How do I present my work? That is always a very complicated question, whether in hard copy or online. A portfolio can be arranged in an infinite number of ways, and an online portfolio can be arranged in an infinite number of ways plus one. Finally it comes down to weighing the pros and cons of the different formats, and just plain personal choice. But arriving at that decision is never easy.
On my old site, the portfolio page had links to subsections like ‘print design’ and ‘illustration’. Each subsection had B/W thumbnails for the work which linked to individual pages per project. The project pages had a short description of the work and one or more smallish, but visible, images of the work. Is this still a good structure? That’s what I need to decide.
When you look around the net, you come across certain standard formats for artist’s portfolios. Some have large pages of thumbnails which lead to large images with short descriptions, some have text links to projects which lead to small images with long text descriptions. And, you find everything between these two extremes.
The first decision to make appears to be between thumbnails and text links. The positive point of thumbnails is that they provide a visual cue to what is on the other side of the link. Unfortunately, thumbnails do not tell the viewer what to expect regarding content. Does it link to a CD cover, a magazine layout, an illustration? It’s impossible to guess. The strong point for text links is that they can be descriptive. For example, if someone is interested only in corporate identity related works, they do not need to browse through irrelevant pages before they reach an appropriate project. But, text links provide no visual cues.
The obvious solution is to use both, but again, HTML technology provides many methods to archive this. You could have text links/descriptions next to thumbnails. You could put in descriptive text into the “ALT” setting for the image so that the text shoes up as a ‘tool tip’ when the mouse pointer stays over it for a second. A third alternative with CSS is to have a text description appearing on the page when the mouse pointer hovers over a thumbnail, or a thumbnail appearing when the mouse hovers over a text link. At the moment I have not selected between these because I have yet to study which solution is easier to manage and smaller in code size, while still keeping in mind the aesthetic quality of the page.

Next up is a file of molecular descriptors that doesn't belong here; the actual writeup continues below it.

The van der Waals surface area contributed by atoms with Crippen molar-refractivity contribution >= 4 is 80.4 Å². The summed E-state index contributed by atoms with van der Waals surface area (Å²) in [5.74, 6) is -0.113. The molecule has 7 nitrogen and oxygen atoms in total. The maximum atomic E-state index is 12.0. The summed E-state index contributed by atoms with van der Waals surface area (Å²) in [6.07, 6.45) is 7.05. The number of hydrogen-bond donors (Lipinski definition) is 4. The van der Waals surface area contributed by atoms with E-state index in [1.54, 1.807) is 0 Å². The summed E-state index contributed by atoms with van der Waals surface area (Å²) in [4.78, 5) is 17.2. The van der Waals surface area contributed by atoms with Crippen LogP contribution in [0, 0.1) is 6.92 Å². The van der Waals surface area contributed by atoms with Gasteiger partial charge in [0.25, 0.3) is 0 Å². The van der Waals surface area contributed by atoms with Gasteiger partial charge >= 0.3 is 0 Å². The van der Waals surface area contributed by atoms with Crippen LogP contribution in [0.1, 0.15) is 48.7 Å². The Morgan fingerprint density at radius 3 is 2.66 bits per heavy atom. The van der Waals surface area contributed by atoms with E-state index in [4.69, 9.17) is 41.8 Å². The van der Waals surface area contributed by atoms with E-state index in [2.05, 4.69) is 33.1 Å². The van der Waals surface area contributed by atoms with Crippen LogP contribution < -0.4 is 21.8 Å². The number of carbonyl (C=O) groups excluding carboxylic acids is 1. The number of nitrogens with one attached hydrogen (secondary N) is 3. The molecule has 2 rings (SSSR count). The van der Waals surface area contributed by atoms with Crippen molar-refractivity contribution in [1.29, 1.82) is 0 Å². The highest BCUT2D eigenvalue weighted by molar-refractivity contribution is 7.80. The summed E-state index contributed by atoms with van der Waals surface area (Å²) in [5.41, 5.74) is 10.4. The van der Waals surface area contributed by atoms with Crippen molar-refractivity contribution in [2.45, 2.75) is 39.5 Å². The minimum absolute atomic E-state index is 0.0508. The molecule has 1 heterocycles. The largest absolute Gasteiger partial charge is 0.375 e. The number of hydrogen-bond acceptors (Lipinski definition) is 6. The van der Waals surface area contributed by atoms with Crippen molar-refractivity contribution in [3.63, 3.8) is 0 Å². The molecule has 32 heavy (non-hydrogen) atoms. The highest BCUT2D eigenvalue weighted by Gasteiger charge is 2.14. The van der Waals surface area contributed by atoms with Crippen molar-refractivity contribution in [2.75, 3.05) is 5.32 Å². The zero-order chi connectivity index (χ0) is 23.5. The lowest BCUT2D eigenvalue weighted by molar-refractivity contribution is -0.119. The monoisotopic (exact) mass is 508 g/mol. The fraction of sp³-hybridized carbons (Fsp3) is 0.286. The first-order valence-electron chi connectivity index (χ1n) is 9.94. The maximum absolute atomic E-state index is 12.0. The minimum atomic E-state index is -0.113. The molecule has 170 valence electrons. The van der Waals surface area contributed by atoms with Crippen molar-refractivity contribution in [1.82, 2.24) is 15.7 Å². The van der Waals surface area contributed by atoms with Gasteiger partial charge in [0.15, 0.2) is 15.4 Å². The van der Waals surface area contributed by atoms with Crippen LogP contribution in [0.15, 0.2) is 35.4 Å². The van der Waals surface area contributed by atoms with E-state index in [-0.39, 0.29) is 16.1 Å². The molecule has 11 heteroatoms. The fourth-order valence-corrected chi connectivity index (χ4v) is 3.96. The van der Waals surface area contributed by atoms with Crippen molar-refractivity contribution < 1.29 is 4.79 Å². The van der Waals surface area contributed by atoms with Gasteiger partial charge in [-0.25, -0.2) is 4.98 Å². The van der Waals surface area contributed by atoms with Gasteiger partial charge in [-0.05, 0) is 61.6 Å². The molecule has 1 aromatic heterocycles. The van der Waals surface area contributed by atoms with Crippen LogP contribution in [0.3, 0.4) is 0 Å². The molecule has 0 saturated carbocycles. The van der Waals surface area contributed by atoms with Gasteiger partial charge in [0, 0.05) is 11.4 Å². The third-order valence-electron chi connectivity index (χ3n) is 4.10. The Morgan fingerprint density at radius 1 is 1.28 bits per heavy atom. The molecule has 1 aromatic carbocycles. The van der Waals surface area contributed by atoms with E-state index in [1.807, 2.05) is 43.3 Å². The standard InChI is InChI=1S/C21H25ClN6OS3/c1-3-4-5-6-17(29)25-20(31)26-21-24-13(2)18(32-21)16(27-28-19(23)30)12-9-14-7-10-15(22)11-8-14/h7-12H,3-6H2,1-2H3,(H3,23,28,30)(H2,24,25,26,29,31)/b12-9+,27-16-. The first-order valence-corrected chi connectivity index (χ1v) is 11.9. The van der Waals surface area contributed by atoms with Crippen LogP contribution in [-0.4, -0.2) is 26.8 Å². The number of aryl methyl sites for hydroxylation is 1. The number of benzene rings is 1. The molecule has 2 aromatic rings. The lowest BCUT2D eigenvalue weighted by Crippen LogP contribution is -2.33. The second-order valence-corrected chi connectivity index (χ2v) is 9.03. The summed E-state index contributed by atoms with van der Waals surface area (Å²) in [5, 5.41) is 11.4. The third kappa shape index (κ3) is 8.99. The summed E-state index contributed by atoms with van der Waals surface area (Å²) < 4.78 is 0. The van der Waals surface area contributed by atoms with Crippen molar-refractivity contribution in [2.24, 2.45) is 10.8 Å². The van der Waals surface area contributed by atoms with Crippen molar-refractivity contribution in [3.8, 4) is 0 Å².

As far as the project pages are concerned, right now I feel medium to large images with minimal text descriptions is the way to go. It might also be a good idea to keep multiple pages for projects with multiple images, rather than keeping a single large scrollable page with many images. This makes sense as it breaks up the bandwidth usage, and the viewer has a choice as to how much they wish to explore. I think text should be kept to the minimum as the work should speak for itself, with explanatory descriptions provided only when essential to the understanding of the work.